December 2021 Meteor Showers Guide

Star Walk
4 min readDec 1, 2021


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Several noteworthy meteor showers will take place in December including the prolific Geminids. Here’s a list of nine meteor showers reaching their peaks of activity this month.

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Major Meteor Showers’ Peaks

December 14: Geminids

  • ZHR: 150
  • Moon illumination: 81%
  • Active: December 4–20
  • Radiant location: constellation Gemini
  • Visible from: everywhere

The Geminid meteor shower, associated with the asteroid 3200 Phaethon, is one of the most prolific streams of the year. On a dark night around the peak, you can see 50 meteors in one hour; it’s possible to catch 150 meteors per hour on the peak night. These meteors favor the Northern Hemisphere but are also visible from the southern latitudes. The best time to observe the Geminids is 2 a.m. local time, but on December 13–14, more than 80% illuminated Moon will set only around 4 a.m., leaving observers a couple of hours for meteors viewing before the sunrise.

December 22: Ursids

  • ZHR: 10
  • Moon illumination: 90%
  • Active: December 16–26
  • Radiant location: constellation Ursa Minor
  • Visible from: Northern Hemisphere

The Ursids, whose parent body is the comet 8P/Tuttle, always peak around the December solstice. They usually provide about ten meteors per hour at a maximum; however, there were recorded outbursts of activity with 100 meteors per hour. The Ursids will be pretty challenging to observe this year: they provide the maximum number of meteors just three days after the Full Moon. Therefore, on peak nights, our natural satellite will wash out most of the meteors.

Minor Meteor Showers’ Peaks

December 7: Puppid-Velids

  • ZHR: 10
  • Moon illumination: 14%
  • Active: December 1–15
  • Radiant location: constellation Puppis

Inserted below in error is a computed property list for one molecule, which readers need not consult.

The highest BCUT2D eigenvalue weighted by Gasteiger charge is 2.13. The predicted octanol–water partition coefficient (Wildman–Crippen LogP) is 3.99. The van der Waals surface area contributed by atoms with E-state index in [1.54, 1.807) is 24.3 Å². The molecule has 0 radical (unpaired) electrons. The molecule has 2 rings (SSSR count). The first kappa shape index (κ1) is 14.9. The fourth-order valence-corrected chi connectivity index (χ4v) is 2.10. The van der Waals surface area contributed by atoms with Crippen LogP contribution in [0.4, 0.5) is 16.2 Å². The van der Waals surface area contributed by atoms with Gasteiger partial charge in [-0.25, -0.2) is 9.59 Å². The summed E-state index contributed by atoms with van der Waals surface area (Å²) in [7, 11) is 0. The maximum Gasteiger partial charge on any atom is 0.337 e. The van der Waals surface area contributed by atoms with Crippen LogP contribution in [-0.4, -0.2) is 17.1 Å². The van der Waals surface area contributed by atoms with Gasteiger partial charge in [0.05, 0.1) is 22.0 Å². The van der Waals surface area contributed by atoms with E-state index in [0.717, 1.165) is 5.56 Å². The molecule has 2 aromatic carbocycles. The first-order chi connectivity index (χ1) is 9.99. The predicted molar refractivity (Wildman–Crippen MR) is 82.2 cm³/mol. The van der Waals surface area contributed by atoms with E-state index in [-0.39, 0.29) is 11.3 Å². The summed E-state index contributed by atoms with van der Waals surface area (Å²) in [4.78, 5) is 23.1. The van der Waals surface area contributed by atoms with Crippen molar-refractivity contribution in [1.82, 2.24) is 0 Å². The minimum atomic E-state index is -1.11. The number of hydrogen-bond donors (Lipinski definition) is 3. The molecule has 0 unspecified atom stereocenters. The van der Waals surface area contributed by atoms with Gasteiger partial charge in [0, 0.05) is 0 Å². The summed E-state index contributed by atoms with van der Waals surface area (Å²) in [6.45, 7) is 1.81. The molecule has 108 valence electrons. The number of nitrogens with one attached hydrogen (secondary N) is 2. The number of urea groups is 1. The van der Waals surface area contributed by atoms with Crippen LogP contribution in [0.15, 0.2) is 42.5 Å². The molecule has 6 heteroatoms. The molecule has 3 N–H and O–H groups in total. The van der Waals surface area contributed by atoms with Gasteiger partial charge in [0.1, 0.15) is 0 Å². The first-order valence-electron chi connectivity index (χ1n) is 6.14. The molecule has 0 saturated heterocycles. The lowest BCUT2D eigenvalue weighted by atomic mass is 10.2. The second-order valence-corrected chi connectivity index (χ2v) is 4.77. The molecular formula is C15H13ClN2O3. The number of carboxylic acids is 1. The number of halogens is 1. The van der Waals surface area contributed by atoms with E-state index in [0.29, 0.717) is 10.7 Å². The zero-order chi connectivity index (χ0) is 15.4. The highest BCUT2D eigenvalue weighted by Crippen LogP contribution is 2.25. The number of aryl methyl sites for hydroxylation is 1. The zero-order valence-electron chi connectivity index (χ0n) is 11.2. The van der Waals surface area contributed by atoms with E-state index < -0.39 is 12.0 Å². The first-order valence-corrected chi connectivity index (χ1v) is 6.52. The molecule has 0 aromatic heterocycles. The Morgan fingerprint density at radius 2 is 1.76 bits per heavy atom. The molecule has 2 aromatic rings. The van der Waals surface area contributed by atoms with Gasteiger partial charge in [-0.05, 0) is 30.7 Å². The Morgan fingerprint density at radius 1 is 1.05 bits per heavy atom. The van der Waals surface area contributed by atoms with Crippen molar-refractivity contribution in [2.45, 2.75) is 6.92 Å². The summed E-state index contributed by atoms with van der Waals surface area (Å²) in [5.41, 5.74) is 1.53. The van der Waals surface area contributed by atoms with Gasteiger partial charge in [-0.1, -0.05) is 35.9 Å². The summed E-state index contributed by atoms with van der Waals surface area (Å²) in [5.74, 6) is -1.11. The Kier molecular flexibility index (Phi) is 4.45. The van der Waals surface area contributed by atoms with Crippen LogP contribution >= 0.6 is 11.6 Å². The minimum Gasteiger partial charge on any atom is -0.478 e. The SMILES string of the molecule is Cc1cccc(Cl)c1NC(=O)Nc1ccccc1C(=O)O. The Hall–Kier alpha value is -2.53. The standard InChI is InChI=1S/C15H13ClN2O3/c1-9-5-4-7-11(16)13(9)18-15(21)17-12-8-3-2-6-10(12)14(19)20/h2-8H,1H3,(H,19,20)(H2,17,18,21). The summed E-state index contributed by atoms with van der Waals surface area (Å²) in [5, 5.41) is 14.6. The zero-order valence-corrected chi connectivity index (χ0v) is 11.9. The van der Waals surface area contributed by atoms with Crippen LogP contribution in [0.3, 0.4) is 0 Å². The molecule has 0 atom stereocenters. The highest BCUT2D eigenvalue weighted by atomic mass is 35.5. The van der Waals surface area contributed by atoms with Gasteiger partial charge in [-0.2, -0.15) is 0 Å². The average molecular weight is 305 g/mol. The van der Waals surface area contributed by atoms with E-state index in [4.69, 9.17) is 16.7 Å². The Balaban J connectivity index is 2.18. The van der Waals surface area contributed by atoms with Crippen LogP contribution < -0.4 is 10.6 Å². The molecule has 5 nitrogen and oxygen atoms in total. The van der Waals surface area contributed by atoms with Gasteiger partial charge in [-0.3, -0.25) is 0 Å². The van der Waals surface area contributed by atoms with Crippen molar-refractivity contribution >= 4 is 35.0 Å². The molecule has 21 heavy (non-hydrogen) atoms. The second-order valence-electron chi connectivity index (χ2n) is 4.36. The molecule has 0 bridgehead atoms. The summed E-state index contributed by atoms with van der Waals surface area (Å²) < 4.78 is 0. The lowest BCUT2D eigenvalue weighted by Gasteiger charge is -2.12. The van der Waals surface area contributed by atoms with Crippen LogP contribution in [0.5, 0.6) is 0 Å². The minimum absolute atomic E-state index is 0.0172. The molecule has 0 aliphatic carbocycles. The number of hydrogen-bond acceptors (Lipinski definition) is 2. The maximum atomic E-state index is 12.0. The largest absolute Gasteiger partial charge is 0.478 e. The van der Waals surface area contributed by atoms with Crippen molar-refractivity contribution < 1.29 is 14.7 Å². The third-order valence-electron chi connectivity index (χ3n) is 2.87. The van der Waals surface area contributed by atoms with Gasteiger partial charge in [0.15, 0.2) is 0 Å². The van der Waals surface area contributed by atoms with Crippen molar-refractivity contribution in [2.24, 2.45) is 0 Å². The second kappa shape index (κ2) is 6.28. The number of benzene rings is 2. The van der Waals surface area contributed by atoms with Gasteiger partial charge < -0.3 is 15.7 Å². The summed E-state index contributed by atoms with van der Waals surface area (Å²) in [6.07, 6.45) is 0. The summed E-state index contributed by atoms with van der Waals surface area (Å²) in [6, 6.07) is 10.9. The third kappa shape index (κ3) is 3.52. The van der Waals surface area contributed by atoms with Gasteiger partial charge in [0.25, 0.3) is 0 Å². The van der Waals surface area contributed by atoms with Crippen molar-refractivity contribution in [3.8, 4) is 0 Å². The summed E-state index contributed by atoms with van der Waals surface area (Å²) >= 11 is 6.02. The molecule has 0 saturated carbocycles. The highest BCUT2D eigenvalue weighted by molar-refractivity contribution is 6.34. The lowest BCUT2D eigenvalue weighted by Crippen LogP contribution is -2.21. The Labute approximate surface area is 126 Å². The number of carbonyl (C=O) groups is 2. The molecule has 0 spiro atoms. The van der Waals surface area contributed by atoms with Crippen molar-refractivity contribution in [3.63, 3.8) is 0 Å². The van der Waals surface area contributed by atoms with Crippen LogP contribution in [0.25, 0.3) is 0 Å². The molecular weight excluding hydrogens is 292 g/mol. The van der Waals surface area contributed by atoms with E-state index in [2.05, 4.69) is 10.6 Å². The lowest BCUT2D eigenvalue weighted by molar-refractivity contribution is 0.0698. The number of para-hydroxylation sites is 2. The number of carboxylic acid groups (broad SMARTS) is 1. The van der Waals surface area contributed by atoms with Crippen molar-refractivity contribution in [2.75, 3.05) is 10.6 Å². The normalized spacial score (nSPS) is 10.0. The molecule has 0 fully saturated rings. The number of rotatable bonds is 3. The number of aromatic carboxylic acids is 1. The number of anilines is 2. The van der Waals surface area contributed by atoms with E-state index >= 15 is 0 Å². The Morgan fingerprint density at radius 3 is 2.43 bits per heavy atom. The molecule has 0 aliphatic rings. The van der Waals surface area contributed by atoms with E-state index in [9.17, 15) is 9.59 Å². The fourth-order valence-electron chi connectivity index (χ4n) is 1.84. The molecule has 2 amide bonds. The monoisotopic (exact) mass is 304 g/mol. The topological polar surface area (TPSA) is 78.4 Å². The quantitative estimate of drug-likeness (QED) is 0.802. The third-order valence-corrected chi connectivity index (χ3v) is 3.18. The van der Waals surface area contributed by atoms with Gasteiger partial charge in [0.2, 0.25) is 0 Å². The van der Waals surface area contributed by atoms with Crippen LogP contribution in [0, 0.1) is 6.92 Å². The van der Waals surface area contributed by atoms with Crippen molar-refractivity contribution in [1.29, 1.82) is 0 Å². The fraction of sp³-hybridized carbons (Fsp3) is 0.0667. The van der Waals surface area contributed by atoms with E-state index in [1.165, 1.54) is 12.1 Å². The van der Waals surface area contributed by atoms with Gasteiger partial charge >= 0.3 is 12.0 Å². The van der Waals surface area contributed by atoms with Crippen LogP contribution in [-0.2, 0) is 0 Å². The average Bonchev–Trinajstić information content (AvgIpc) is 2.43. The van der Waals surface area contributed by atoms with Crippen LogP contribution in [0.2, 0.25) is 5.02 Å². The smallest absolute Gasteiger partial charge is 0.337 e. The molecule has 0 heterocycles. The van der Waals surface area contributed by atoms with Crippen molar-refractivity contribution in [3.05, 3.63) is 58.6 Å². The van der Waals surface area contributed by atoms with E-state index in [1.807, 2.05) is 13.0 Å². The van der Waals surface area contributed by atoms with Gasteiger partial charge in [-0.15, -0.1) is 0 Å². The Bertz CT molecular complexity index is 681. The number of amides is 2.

• Visible from: Southern Hemisphere

The parent body of the Puppid-Velids is unknown; this meteor shower, in general, is poorly studied. Like the Ursids, it also provides about ten meteors during the peak, but the moonlight won’t interfere in this case. You might even catch a bright fireball around December 7, as they have been reported regularly for this meteor shower. Although it’s mainly visible from the Southern Hemisphere, give it a chance if you live in the southern part of the Northern Hemisphere.

December 9: December Monocerotids

  • ZHR: 3
  • Moon illumination: 33%
  • Active: December 5–20
  • Radiant location: constellation Monoceros
  • Visible from: everywhere

The December Monocerotid meteors originated from the comet C/1917 F1 (Mellish). This stream is the lesser known of the two showers referred to as the Monocerotids. In most years, the maximum number of produced meteors varies from 2 to 3. This meteor shower isn’t spectacular itself, but it peaks simultaneously with another stream.

December 9: Sigma Hydrids

  • ZHR: 7
  • Moon illumination: 33%
  • Active: December 3–20
  • Radiant location: constellation Hydra
  • Visible from: everywhere

Another meteor shower to peak on December 9, 2021, is the Sigma Hydrids. This meteor shower, whose parent body is unknown, repeatedly provides bright meteors. Besides, this year, the moonlight won’t be a severe obstacle to its observations. So feel free to go hunting for Sigma Hydrid and December Monocerotid’s meteors.

December 16: Comae Berenicids

  • ZHR: 3
  • Moon illumination: 94%
  • Active: December 12–23
  • Radiant location: constellation Coma Berenices
  • Visible from: everywhere

The Comae Berenicids is a weak meteor shower with an undetected parent body. In 2021, the conditions for observations are unfavorable — on the peak night, the almost full Moon will wash out the meteors.

December 19: December Leonis Minorids

  • ZHR: 5
  • Moon illumination: 100%
  • Active: December 5 — February 4
  • Radiant location: constellation Leo Minor
  • Visible from: everywhere

Like the Comae Berenicids, the December Leonis Minorid meteor shower is a weak stream with an undiscovered parent body. The night of its maximum activity will also be spoiled by the bright Full Moon. The good news here is that the December Leonis Minorids last long, so their meteors can be seen later when the Moon is less luminous.

Variable Meteor Showers’ Peaks

Here are two more meteor showers occurring in December. Their ZHR is variable, which means that they periodically have outbursts of activity, but in general, they’re weak and hard to see. In 2021, there are no forecasts for their high activity.

December 2: Phoenicids

  • ZHR: Variable
  • Moon illumination: 5%
  • Active: November 28 — December 9
  • Radiant location: constellation Phoenix
  • Visible from: Southern Hemisphere

December 6: Phi Cassiopeiids

  • ZHR: Variable
  • Moon illumination: 7%
  • Active: December 1–8
  • Radiant location: constellation Cassiopeia
  • Visible from: everywhere

Now you know about the meteor showers reaching maximum activity in December. Choose your target, check the weather forecast in our Sky Tonight app for the peak dates, and go meteor hunting! Don’t forget to share your experience with us on social media.

We wish you clear skies and happy observations!



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